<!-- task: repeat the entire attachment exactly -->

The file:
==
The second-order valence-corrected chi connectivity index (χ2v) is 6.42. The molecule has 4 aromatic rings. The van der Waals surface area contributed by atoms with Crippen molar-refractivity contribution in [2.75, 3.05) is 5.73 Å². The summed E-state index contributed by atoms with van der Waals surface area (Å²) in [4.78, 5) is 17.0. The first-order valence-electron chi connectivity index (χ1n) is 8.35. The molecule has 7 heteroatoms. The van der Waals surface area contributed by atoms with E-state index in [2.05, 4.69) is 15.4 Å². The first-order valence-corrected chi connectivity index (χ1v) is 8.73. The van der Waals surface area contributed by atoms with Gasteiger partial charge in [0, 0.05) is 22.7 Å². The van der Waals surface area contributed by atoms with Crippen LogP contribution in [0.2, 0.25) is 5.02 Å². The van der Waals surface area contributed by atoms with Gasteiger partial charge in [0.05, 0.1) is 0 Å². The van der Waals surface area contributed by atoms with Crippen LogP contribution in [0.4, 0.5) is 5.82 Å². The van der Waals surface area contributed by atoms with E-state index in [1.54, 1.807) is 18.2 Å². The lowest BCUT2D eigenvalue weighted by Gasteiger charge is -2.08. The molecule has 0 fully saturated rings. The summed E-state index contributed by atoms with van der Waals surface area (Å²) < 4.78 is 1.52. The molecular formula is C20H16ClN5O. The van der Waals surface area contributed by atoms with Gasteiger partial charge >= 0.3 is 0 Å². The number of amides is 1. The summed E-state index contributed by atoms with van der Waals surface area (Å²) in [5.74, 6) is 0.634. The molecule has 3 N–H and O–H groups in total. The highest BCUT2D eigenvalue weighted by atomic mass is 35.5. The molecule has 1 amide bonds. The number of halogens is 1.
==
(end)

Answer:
The second-order valence-corrected chi connectivity index (χ2v) is 6.42. The molecule has 4 aromatic rings. The van der Waals surface area contributed by atoms with Crippen molar-refractivity contribution in [2.75, 3.05) is 5.73 Å². The summed E-state index contributed by atoms with van der Waals surface area (Å²) in [4.78, 5) is 17.0. The first-order valence-electron chi connectivity index (χ1n) is 8.35. The molecule has 7 heteroatoms. The van der Waals surface area contributed by atoms with E-state index in [2.05, 4.69) is 15.4 Å². The first-order valence-corrected chi connectivity index (χ1v) is 8.73. The van der Waals surface area contributed by atoms with Gasteiger partial charge in [0, 0.05) is 22.7 Å². The van der Waals surface area contributed by atoms with Crippen LogP contribution in [0.2, 0.25) is 5.02 Å². The van der Waals surface area contributed by atoms with Gasteiger partial charge in [0.05, 0.1) is 0 Å². The van der Waals surface area contributed by atoms with Crippen LogP contribution in [0.4, 0.5) is 5.82 Å². The van der Waals surface area contributed by atoms with E-state index in [1.54, 1.807) is 18.2 Å². The lowest BCUT2D eigenvalue weighted by Gasteiger charge is -2.08. The molecule has 0 fully saturated rings. The summed E-state index contributed by atoms with van der Waals surface area (Å²) < 4.78 is 1.52. The molecular formula is C20H16ClN5O. The van der Waals surface area contributed by atoms with Gasteiger partial charge >= 0.3 is 0 Å². The number of amides is 1. The summed E-state index contributed by atoms with van der Waals surface area (Å²) in [5.74, 6) is 0.634. The molecule has 3 N–H and O–H groups in total. The highest BCUT2D eigenvalue weighted by atomic mass is 35.5. The molecule has 1 amide bonds. The number of halogens is 1.